August 28, 2017

“A Reasonable Adjudicator Would have Wanted to Review this Evidence.”

By Bryan K. Wheelock, Principal

In Ultratec, Inc. v. Captioncall, LLC., [2016-1706, 2016-1707, 2016-1708, 2016-1709, 2016-1710, 2016-1712, 2016-1713, 2016-1715, 2016-2366] (August 28, 2017), the Federal Circuit vacated and remanded Board decisions invalidating Ultratec’s patents relating to systems for assisting deaf or hard-of-hearing users to make phone calls, in a group of IPRs, finding that the Board failed to consider material evidence and failed to explain its decisions to exclude the evidence.

Captioncall submitted the testimony of an expert Benedict Occhiogrosso in the IPR’s.  Ultratec moved to supplement the record with the conflicting Mr. Occhiogrosso trial testimony, but because Ultratec did not first request authorization to file the motion, the Board expunged the motion from the record.

Within a week of the jury trial in which Occhiogrosso testified, Ultratec requested authorization to file a motion to submit portions of Mr. Occhiogrosso’s trial testimony to the Board.  Ultratec alleged that Mr. Occhiogrosso’s trial testimony addressing a prior art reference was inconsistent with his IPR declarations.  The Board held a conference call to consider Ultratec’s request for authorization to file a motion to supplement the IPR record with Mr. Occhiogrosso’s trial testimony, but did not review the testimony when deciding whether it could be admitted.  The Board denied the request, promising a written order that was never provided.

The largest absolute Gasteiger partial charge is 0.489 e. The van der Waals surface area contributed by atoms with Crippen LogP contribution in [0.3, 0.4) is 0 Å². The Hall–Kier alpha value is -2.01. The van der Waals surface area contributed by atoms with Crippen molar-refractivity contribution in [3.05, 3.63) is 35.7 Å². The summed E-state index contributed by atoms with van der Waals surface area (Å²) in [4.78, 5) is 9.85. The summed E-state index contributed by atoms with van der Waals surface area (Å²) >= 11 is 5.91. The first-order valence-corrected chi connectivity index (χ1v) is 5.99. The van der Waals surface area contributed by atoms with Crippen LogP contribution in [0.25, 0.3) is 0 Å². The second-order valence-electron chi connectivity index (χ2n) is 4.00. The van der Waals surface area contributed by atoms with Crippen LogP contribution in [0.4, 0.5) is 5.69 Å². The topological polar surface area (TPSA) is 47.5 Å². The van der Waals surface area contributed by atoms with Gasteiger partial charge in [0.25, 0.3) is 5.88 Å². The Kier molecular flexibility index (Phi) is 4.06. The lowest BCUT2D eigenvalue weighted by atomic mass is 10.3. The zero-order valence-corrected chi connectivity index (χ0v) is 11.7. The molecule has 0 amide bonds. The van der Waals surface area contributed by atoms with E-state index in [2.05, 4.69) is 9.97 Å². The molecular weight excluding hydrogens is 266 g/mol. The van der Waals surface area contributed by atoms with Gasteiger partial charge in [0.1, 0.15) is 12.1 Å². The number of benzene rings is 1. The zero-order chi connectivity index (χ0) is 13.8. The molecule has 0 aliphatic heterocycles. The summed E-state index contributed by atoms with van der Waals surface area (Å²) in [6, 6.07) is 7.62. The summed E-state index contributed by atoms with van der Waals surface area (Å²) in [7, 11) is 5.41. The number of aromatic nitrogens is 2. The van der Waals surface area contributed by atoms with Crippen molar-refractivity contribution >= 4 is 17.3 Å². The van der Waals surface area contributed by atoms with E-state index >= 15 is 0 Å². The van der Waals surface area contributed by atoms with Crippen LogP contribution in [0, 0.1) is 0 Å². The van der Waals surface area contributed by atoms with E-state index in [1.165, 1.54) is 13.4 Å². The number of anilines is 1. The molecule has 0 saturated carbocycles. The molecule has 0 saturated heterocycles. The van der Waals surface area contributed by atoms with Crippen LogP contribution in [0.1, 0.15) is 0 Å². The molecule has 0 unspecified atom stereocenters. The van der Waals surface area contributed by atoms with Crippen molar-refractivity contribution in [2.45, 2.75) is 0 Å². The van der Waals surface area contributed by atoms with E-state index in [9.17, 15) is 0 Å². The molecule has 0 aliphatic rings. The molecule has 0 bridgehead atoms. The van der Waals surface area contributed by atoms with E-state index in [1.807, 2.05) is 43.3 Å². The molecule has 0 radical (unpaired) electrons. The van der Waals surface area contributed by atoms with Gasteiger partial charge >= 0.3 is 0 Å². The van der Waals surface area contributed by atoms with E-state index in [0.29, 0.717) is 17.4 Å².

After refusing to admit Mr. Occhiogrosso’s trial testimony, the Board issued final written decisions, holding that every challenged claim was either anticipated or would have been obvious, relying heavily on the Board’s belief that Mr. Occhiogrosso was a credible witness, citing his declaration more than thirty times, at least once as to each of the eight patents.

Under the PTO’s regulations, a party seeking to submit supplemental information more than one month after the date an IPR is instituted must request authorization to file a motion to submit the information.  37 C.F.R. § 42.123(b). The request to submit new information must show: (1) why the supplemental information reasonably could not have been obtained earlier, and (2) that consideration of the supplemental information would be in the interests of justice.  The PTO considers the interests of justice as slightly higher than good cause:

Good cause and interests-of-justice are closely related standards, but the interests-of-justice standard is slightly higher than good cause.  While a good cause standard requires a party to show a specific factual reason to justify the needed discovery, under the interests-of-justice standard, the Board would look at all relevant factors.  Specifically, to show good cause, a party would be required to make a particular and specific demonstration of fact. Under the interests-of-justice standard, the moving party would also be required to show that it was fully diligent in seeking discovery and that there is no undue prejudice to the non-moving party.